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Is Sugar REALLY Destroying You?

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posted on Feb, 10 2011 @ 12:06 PM
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I think everything is ok in moderation, though we need to really worry about what we are eating/drinking. It's amazing how much junk exists nowadays. Perhaps that's why we need more doctors! And speaking of doctors, has anybody seen Royal Pains? Each week on Thursday at 9/8c there is a new medical mystery and it's so interesting to see if Dr. Hank can actually solve the issue. Some of these conditions I didn't even know existed until I started watching the show. I love when I can learn and be entertained at the same time. You can catch it tonight and I'd love to hear what you think!




posted on Feb, 10 2011 @ 02:40 PM
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Originally posted by hypervalentiodine
And of course they gained weight - your body stores excess glucose as glycogen, which presents as an increase in weight.


While it's true that glucose the body stores glycogen, in the muscles (about 400g) and the liver (about 100g), it's pretty ridiculous to attribute weight gain/loss to glycogen stores. Considering the small percentages of glycogen in muscle (about 1%) and the liver (about 10%), any fluctuation in weight could easily be attributed to water retention/excretion.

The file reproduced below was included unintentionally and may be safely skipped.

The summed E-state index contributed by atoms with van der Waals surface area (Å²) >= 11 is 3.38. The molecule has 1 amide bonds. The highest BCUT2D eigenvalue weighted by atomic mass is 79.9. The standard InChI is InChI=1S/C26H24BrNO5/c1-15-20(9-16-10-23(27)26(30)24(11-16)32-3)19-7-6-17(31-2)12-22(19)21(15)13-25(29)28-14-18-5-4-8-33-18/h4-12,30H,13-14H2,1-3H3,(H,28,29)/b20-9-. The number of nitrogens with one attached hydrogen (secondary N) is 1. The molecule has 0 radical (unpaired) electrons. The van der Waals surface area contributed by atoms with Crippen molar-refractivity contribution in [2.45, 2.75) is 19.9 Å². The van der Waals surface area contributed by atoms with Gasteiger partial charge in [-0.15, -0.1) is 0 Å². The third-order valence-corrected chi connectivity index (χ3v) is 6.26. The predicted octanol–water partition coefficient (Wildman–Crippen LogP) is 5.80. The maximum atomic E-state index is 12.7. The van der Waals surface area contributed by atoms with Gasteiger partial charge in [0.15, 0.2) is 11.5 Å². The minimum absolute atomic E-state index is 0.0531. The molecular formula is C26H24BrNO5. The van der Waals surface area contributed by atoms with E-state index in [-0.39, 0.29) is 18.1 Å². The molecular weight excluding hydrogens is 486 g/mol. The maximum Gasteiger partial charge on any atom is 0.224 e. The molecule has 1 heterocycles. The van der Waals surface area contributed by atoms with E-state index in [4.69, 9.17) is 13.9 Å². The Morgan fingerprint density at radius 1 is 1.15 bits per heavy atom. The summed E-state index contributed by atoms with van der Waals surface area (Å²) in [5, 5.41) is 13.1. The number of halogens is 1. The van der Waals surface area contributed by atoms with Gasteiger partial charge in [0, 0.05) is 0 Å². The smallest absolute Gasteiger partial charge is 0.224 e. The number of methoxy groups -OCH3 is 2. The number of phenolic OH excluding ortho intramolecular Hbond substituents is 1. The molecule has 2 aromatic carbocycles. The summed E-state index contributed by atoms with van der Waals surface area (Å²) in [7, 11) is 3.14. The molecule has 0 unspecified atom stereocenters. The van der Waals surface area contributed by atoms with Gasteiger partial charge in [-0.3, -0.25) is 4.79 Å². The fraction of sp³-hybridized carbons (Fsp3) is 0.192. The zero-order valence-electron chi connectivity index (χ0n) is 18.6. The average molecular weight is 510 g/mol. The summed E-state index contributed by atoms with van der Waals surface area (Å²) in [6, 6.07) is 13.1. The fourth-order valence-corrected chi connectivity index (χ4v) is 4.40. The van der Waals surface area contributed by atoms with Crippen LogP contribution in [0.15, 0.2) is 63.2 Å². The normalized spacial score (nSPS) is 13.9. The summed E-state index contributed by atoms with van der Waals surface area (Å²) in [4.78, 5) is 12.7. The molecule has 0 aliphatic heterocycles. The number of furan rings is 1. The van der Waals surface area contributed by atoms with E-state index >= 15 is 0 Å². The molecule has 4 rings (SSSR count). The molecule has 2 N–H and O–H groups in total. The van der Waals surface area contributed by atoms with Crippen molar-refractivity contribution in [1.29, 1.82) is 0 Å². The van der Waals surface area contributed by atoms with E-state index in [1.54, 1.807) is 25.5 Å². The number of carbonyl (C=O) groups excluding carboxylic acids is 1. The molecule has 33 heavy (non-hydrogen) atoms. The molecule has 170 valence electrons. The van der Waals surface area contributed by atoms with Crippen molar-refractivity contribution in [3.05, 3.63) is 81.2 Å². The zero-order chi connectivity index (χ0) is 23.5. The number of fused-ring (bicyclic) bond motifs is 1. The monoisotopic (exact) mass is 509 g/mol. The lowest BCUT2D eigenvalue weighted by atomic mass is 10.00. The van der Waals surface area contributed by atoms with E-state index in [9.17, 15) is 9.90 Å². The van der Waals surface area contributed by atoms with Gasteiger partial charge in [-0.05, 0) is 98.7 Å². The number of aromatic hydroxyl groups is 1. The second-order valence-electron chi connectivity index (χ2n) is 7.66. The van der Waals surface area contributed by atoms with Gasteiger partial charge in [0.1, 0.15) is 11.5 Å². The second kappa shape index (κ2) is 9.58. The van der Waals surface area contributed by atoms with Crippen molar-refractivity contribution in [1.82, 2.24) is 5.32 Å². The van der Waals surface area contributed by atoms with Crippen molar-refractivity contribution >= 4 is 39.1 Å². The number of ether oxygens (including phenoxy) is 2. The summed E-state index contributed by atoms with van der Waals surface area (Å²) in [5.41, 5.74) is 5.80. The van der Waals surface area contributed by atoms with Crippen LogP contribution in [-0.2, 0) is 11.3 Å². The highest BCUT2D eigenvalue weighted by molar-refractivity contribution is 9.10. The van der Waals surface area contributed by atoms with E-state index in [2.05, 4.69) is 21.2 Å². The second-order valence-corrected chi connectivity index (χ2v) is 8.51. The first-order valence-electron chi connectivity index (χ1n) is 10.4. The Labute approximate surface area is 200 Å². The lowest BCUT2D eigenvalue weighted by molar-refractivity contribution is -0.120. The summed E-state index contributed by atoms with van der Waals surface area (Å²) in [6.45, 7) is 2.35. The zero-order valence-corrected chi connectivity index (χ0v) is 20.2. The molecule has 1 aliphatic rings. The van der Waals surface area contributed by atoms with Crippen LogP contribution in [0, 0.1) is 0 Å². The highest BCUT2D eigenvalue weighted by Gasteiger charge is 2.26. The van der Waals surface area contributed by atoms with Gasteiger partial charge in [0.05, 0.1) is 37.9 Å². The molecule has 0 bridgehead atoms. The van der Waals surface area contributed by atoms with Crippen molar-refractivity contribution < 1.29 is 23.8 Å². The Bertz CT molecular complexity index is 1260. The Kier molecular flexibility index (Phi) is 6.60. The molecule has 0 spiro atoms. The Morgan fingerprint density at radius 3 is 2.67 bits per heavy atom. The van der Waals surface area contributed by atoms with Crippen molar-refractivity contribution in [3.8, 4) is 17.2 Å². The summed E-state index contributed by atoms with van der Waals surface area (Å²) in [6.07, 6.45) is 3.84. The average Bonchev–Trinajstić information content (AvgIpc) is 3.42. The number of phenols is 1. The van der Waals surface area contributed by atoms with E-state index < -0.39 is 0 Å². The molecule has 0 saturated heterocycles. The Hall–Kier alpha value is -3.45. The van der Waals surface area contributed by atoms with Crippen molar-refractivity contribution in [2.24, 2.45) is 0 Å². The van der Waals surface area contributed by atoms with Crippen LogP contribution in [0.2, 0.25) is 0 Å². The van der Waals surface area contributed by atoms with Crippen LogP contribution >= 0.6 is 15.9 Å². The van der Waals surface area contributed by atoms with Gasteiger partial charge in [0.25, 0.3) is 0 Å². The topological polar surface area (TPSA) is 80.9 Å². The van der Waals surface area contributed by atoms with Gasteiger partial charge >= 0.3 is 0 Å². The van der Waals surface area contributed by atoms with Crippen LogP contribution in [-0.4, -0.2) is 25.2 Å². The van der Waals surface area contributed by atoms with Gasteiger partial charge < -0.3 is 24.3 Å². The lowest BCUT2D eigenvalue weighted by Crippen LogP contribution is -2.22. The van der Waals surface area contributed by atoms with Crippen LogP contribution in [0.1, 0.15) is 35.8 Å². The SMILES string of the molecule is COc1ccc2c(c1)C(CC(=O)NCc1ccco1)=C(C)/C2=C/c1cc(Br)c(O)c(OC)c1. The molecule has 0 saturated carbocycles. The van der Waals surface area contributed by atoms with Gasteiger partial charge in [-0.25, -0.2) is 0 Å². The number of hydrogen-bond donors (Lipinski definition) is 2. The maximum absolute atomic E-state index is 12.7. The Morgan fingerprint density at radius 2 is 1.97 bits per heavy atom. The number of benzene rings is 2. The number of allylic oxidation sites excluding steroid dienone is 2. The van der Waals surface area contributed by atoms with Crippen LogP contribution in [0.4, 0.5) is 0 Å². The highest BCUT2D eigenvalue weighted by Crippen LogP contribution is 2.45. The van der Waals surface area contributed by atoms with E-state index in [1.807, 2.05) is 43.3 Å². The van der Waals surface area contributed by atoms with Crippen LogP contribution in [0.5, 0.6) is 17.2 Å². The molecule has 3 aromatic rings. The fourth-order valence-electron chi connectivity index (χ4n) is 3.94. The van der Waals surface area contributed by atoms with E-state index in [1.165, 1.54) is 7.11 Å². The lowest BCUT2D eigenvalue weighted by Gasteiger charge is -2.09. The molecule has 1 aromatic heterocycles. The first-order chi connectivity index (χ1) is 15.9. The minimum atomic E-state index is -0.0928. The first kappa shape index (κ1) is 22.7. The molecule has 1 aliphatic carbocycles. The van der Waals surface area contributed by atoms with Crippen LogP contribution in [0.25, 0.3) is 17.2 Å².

Your body also stores excess glucose as in fat cells. It does so by converting glucose to fat in the liver. The byproduct of fructose metabolism IS fat, or VLDL Triglycerides. Those triglycerides, in excess, are then shuttled to the fat cells by insulin that was spiked by glucose.

So...most increase in weight was the direct result of consuming fructose and glucose.



posted on Feb, 10 2011 @ 03:21 PM
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While it's true that glucose the body stores glycogen, in the muscles (about 400g) and the liver (about 100g), it's pretty ridiculous to attribute weight gain/loss to glycogen stores. Considering the small percentages of glycogen in muscle (about 1%) and the liver (about 10%), any fluctuation in weight could easily be attributed to water retention/excretion.

Your body also stores excess glucose as in fat cells. It does so by converting glucose to fat in the liver. The byproduct of fructose metabolism IS fat, or VLDL Triglycerides. Those triglycerides, in excess, are then shuttled to the fat cells by insulin that was spiked by glucose.

So...most increase in weight was the direct result of consuming fructose and glucose.


That was more or less what I meant. Apologies for the slight inaccuracy, it's been a couple of years since I had to concern myself with the science of metabolism.



posted on Sep, 16 2011 @ 01:46 AM
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edit on 16-9-2011 by DeeryLou because: (no reason given)



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